On a separate matter, the Irish Daily Mail reports today that a test excavation has begun at a second mother and baby home in Sean Ross Abbey, near Roscrea, County Tipperary. This is following directions from the Commission of Investigation into Mother and Baby Homes and Certain Related Matters. Has the Taoiseach discussed this matter with church leaders? Does he expect more sites to be investigated? Is he satisfied that the commission has the capacity and the resources to carry out its very important task?

I wish to pick up on that theme. A geophysical survey of infant burial grounds will begin today at the site of the former Sean Ross Abbey mother and baby home, near Roscrea, County Tipperary. Records of deaths at the home show that 269 children died there between 1934 and 1967 but, due to the failure of the order to keep records, the number of children who died there is not known definitively. In the past two interim reports the Commission of Investigation into Mother and Baby Homes and Certain Related Matters has highlighted its difficulty in finding out more about the burial arrangements for children and women who died in these homes. The commission has noted that there are significant gaps in the information available on the burial of babies who died in a number of the institutions under investigation and has warned that it will prove difficult to establish the facts. This statement tells its own story of the State's direct hand in the treatment of children who died, none of whom reached his or her first birthday in the case of Sean Ross Abbey.

As the Taoiseach will know, statutory inspections of maternity homes began in 1934, which means the majority of the children who died in Sean Ross Abbey died on the State's watch. The Tuam Home Survivors Network has asked the Government to begin collecting its members' DNA samples immediately due to their age and health profile. It wants to eliminate any delay in returning human remains to identifiable relatives for dignified burials and provide the samples voluntarily.

When does the Taoiseach expect to receive the report of Dr. Geoffrey Shannon, commissioned by the Department of Children and Youth Affairs, to consider whether the network's request can be granted? Will the Taoiseach personally ensure that the network is informed of its findings before the report is made public?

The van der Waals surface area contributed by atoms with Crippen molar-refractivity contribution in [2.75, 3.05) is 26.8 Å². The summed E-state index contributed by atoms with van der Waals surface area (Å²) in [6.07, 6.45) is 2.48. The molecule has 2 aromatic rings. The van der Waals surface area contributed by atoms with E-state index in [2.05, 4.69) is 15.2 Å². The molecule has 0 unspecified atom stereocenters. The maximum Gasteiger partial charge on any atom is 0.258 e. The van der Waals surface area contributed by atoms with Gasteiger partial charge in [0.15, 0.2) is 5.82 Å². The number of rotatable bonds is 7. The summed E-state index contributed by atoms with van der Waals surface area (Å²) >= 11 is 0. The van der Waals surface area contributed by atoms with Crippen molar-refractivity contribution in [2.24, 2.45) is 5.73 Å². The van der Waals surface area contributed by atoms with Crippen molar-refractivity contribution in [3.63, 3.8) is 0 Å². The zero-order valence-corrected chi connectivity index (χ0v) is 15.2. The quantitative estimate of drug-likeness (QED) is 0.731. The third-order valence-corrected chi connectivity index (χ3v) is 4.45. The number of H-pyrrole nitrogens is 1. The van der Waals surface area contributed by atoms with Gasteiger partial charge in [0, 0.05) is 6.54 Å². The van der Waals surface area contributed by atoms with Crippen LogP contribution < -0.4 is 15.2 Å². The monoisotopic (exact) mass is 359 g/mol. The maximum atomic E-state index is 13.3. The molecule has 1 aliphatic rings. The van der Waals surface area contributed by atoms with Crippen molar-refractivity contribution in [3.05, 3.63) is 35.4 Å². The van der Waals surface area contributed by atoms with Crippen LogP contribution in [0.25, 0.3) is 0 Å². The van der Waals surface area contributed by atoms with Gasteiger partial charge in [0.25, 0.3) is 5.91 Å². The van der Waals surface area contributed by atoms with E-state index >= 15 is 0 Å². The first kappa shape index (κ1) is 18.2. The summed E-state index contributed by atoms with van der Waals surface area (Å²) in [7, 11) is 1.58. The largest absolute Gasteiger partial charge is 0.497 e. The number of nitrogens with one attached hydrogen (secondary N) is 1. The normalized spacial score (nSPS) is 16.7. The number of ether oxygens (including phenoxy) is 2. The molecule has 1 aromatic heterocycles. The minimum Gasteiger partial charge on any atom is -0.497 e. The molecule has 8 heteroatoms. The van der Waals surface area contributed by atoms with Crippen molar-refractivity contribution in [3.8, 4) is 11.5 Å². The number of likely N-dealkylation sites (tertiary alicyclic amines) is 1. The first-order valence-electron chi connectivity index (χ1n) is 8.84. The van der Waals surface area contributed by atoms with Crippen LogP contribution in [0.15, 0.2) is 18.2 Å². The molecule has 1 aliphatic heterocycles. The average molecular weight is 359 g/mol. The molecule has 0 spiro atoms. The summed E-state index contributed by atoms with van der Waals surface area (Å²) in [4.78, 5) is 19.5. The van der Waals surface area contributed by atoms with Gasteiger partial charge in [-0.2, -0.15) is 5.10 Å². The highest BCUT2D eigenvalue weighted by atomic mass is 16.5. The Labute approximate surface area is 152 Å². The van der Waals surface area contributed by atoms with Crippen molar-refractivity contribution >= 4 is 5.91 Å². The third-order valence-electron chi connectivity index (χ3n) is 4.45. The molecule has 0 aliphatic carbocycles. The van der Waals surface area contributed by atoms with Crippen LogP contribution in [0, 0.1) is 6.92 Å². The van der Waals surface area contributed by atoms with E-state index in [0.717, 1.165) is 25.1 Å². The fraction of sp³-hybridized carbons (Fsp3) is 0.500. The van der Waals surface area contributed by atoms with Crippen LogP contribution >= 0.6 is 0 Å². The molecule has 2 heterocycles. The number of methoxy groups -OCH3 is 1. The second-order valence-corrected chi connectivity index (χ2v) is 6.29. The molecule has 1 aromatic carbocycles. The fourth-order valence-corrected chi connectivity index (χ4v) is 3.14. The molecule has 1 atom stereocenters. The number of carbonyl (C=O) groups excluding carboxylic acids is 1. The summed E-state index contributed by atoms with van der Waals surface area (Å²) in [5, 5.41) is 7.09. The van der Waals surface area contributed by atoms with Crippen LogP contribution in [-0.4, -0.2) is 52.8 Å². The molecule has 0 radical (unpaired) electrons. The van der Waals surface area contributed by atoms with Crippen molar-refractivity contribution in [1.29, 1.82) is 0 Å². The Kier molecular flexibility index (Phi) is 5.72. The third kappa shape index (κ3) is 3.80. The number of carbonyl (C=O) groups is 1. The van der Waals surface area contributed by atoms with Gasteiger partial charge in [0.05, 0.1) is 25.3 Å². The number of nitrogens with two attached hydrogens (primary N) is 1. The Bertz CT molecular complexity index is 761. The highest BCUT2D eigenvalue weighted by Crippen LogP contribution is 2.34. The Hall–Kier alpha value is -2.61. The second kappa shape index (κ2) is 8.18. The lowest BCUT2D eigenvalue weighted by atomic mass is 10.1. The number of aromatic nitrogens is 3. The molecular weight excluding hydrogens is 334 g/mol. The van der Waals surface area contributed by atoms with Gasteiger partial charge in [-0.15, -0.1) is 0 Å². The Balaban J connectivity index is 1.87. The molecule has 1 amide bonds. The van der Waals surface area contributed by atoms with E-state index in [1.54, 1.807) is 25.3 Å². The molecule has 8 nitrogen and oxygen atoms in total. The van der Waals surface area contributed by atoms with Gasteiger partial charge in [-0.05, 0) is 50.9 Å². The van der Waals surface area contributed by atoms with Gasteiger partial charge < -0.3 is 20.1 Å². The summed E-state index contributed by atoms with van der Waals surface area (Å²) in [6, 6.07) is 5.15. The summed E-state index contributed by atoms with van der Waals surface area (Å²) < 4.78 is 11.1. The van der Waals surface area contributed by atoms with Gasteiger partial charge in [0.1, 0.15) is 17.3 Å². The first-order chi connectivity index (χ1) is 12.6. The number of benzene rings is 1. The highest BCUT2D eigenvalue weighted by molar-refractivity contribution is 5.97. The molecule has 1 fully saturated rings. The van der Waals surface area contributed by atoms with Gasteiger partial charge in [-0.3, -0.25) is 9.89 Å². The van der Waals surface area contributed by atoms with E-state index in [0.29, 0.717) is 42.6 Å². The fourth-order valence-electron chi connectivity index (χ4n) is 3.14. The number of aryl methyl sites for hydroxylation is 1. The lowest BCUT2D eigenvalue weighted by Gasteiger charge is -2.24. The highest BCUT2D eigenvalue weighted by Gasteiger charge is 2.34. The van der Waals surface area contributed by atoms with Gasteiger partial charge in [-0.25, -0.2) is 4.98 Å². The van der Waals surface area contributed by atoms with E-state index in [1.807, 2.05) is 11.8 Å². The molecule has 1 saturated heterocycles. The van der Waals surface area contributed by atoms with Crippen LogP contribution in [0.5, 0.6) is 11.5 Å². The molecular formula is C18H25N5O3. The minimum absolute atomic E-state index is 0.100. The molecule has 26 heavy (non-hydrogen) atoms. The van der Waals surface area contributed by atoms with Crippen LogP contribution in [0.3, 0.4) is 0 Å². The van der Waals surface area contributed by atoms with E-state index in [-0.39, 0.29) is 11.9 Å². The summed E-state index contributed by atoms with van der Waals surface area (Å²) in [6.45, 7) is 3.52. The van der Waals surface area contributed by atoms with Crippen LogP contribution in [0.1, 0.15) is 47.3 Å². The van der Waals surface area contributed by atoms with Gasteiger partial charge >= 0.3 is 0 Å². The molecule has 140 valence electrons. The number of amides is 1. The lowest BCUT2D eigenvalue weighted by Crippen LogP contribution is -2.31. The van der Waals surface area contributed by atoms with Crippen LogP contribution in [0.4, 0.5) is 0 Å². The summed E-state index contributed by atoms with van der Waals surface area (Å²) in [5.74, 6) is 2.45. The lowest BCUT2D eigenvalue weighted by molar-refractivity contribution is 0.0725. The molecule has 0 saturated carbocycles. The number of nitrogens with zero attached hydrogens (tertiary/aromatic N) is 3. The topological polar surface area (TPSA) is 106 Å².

Outside the count centre in Citywest on the day we waited for the results of the referendum to repeal the eighth amendment, the Taoiseach and I had a brief conversation about the likely result. I suggested to him that one consequence of the result was that we needed to move forward to the complete separation of church and State and he replied that we would leave that conversation for another day. That day has come and, indeed, well passed. In the Taoiseach's conversations with church leaders, particularly of the Catholic variety, what has he said to them? What is he doing to accelerate the divestment programme, which was much lauded by the former Deputy, Mr. Ruairí Quinn, in 2012 and which was intended to do something about the fact that 90% of schools in the country are controlled by the Catholic Church?

Since that much-trumpeted announcement of the divestment programme, a grand total of 11 schools have been handed over, while there was only one last year and ten in the few years before that. Divestment, therefore, is not happening. In this day and age, in the aftermath of marriage equality, the repeal of the eighth amendment and everything that signifies, which the Taoiseach and everyone else in the House knows, the time has well passed to transfer control of schools from the hands of the Catholic Church - or at least from the extent where 90% of them continue to be in its hands. What is the Taoiseach doing about that and what has he said to church leaders about it? It is just not happening.

I agree with Deputy Micheál Martin's comments about the vital role that the clergy, the Catholic Church and other churches played in helping to bring about the peace process in Northern Ireland. I believe they still have a role to play in that regard in the future.

If we end up with a no-deal scenario in a few weeks' time - that is, no-deal without an extension, which I assume is what the Deputy means, although there could be a no-deal with an extension - we will be in uncharted territory and it is not possible for anyone to predict with certainty how matters will play out. What I can say, as I have stated previously, is that we do not have any proposals or plans to install any infrastructure on the land Border between Northern Ireland and the Republic of Ireland. We are putting in place infrastructure at Dublin Port, Rosslare Port and Dublin Airport to allow us to carry out any necessary veterinary, sanitary and phytosanitary or customs checks etc.